One way to achieve this is by placing limits on the space drive’s useful range. The roleplaying game 2300 AD provides an example: stutterwarp drives generate lethal radiation if used to cross distances longer than 7.7 light years. While 2300 AD did, as explained in my previous article, provide a 3D map of near space, it was more relevant to know what stars (or massive bodies that could discharge ...

Stay Frosty: 5 SF Narratives About Global Cooling


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Soaring temperatures may bring rising seas, disrupted agriculture, vast migrations, and the inundation of coastal cities around the world—and there are a lot of coastal cities around the world. Still, I live three hundred metres above sea level in a region that may well benefit from global warming (the risks of invasion, famine, war, mass extinction, and the complete collapse of civilization aside). What would really throw wooden shoes into Canada’s proverbial gears is cooling. Only a mere 12,000 years ago, the place where I live was just emerging from an ice sheet a mile thick. You may think Canadians hate shovelling snow now… wait until there’s nearly two kilometres of the stuff. Straight up.

So, if we wanted to cool down the Earth, how would we go about it? One way is to screw with the atmosphere (or distribution of the continents) so that either less light ...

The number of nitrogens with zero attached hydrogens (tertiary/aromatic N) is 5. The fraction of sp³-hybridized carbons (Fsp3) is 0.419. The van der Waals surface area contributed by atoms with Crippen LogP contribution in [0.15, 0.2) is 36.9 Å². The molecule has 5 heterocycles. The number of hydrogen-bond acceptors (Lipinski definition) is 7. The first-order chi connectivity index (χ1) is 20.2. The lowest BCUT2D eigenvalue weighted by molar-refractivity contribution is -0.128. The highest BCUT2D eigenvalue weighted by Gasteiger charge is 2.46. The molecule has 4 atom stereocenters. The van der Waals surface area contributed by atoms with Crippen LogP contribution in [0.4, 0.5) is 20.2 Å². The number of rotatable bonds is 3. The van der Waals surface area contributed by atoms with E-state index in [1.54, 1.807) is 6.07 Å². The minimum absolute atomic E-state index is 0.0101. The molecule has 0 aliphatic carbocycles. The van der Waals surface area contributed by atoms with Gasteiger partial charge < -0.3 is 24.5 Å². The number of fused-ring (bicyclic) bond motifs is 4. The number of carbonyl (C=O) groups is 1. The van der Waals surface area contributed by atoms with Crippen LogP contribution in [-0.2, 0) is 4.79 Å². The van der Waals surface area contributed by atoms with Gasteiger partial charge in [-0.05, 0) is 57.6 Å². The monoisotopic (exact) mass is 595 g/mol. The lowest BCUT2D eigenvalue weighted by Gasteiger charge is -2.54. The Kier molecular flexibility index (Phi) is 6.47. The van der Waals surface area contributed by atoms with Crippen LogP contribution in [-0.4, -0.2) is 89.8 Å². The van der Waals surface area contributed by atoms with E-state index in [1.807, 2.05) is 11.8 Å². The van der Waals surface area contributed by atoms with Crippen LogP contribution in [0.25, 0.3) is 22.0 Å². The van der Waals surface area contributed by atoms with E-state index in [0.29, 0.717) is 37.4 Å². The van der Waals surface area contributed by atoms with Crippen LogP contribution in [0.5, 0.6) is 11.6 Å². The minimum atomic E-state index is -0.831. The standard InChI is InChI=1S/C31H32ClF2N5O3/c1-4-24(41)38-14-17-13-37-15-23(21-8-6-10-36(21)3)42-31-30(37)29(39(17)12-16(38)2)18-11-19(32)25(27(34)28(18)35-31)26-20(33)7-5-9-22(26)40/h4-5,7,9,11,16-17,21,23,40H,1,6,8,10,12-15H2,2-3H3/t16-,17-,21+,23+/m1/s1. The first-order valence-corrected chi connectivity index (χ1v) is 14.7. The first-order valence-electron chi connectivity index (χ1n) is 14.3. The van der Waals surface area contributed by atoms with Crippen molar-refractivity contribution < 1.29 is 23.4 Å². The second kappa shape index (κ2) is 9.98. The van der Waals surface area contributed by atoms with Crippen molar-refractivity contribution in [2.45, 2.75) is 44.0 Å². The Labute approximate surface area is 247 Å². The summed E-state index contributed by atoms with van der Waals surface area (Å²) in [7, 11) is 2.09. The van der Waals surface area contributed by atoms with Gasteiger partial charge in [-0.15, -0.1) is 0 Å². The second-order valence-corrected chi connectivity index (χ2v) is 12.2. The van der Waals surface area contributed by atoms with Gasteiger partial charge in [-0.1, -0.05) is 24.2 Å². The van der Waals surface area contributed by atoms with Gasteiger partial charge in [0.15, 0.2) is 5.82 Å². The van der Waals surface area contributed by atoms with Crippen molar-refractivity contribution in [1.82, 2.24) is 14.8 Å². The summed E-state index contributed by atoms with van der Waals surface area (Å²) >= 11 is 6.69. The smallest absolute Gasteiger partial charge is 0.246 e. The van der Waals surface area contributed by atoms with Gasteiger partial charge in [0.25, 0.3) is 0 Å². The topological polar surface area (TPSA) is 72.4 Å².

Classic SF Works Set on Thrilling Space Habitats


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In 1974, Gerard K. O’Neill’s paper “The Colonization of Space” kicked off what ultimately proved to be a short-lived fad for imagining space habitats. None were ever built, but the imagined habitats are interesting as techno dreams that, like our ordinary dreams, express the anxieties of their time .

They were inspired by fears of resource shortages (as predicted by the Club of Rome), a population bomb, and the energy crisis of the early 1970s. They were thought to be practical because the American space program, and the space shuttle, would surely provide reliable, cheap access to space. O’Neill proposed that we could avert soaring gas prices, famines, and perhaps even widespread economic collapse by building cities in space. Other visionaries had proposed settling planets; O’Neill believed it would be easier to live in space habitats and exploit the resources of minor bodies like the Earth’s Moon and ...

Five Classic SF Novels of Anthropogenic Climate Change


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Climate-focused science fiction is not a recent development. Even if we were to reject all the works in which climate change is an unexpected benefit of thermonuclear war , or where the climate change is part of the process of terraforming other worlds , examples of classic works featuring anthropogenic climate change are not all that hard to find. It’s as though discussions of anthropogenic climate change date back to the 19th century and earlier … or something.